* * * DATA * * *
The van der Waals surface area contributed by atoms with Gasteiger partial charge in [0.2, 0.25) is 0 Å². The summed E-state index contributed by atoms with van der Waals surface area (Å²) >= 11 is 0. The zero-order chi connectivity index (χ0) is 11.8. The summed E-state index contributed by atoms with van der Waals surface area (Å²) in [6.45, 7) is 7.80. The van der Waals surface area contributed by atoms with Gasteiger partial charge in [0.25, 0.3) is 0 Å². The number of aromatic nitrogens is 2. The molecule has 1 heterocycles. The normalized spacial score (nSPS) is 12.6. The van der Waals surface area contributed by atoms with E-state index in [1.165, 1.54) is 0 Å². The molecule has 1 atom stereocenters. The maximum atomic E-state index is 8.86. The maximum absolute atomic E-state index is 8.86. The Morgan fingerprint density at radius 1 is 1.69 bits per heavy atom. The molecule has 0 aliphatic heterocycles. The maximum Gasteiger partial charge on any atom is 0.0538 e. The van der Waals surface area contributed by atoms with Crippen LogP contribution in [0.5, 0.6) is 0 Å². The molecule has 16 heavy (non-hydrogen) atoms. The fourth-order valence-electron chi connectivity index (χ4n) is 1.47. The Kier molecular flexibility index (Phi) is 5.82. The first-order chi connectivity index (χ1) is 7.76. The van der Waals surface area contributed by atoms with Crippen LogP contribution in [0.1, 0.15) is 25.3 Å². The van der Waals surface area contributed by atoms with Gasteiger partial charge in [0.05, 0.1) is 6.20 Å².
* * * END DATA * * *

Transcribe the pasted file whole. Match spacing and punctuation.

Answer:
The van der Waals surface area contributed by atoms with Gasteiger partial charge in [0.2, 0.25) is 0 Å². The summed E-state index contributed by atoms with van der Waals surface area (Å²) >= 11 is 0. The zero-order chi connectivity index (χ0) is 11.8. The summed E-state index contributed by atoms with van der Waals surface area (Å²) in [6.45, 7) is 7.80. The van der Waals surface area contributed by atoms with Gasteiger partial charge in [0.25, 0.3) is 0 Å². The number of aromatic nitrogens is 2. The molecule has 1 heterocycles. The normalized spacial score (nSPS) is 12.6. The van der Waals surface area contributed by atoms with E-state index in [1.165, 1.54) is 0 Å². The molecule has 1 atom stereocenters. The maximum atomic E-state index is 8.86. The maximum absolute atomic E-state index is 8.86. The Morgan fingerprint density at radius 1 is 1.69 bits per heavy atom. The molecule has 0 aliphatic heterocycles. The maximum Gasteiger partial charge on any atom is 0.0538 e. The van der Waals surface area contributed by atoms with Crippen LogP contribution in [0.5, 0.6) is 0 Å². The molecule has 16 heavy (non-hydrogen) atoms. The fourth-order valence-electron chi connectivity index (χ4n) is 1.47. The Kier molecular flexibility index (Phi) is 5.82. The first-order chi connectivity index (χ1) is 7.76. The van der Waals surface area contributed by atoms with Crippen LogP contribution in [0.1, 0.15) is 25.3 Å². The van der Waals surface area contributed by atoms with Gasteiger partial charge in [0.05, 0.1) is 6.20 Å².